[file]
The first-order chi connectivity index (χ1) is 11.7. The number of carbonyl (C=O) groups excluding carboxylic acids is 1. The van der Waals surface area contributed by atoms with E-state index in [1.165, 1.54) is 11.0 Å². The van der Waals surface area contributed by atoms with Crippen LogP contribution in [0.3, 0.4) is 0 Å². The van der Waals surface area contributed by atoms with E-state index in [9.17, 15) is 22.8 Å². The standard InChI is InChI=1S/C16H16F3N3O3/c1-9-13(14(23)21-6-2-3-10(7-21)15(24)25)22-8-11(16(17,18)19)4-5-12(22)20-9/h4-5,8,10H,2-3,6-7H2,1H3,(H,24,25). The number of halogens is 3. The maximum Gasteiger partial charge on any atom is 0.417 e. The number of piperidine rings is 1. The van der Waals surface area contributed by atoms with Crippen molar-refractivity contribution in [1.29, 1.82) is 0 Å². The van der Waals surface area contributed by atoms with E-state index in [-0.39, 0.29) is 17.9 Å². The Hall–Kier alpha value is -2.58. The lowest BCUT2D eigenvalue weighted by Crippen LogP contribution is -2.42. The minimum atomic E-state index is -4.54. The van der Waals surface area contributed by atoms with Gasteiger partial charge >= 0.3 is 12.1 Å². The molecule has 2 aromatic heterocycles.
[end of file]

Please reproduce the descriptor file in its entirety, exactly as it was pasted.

The first-order chi connectivity index (χ1) is 11.7. The number of carbonyl (C=O) groups excluding carboxylic acids is 1. The van der Waals surface area contributed by atoms with E-state index in [1.165, 1.54) is 11.0 Å². The van der Waals surface area contributed by atoms with Crippen LogP contribution in [0.3, 0.4) is 0 Å². The van der Waals surface area contributed by atoms with E-state index in [9.17, 15) is 22.8 Å². The standard InChI is InChI=1S/C16H16F3N3O3/c1-9-13(14(23)21-6-2-3-10(7-21)15(24)25)22-8-11(16(17,18)19)4-5-12(22)20-9/h4-5,8,10H,2-3,6-7H2,1H3,(H,24,25). The number of halogens is 3. The maximum Gasteiger partial charge on any atom is 0.417 e. The number of piperidine rings is 1. The van der Waals surface area contributed by atoms with Crippen molar-refractivity contribution in [1.29, 1.82) is 0 Å². The van der Waals surface area contributed by atoms with E-state index in [-0.39, 0.29) is 17.9 Å². The Hall–Kier alpha value is -2.58. The lowest BCUT2D eigenvalue weighted by Crippen LogP contribution is -2.42. The minimum atomic E-state index is -4.54. The van der Waals surface area contributed by atoms with Gasteiger partial charge >= 0.3 is 12.1 Å². The molecule has 2 aromatic heterocycles.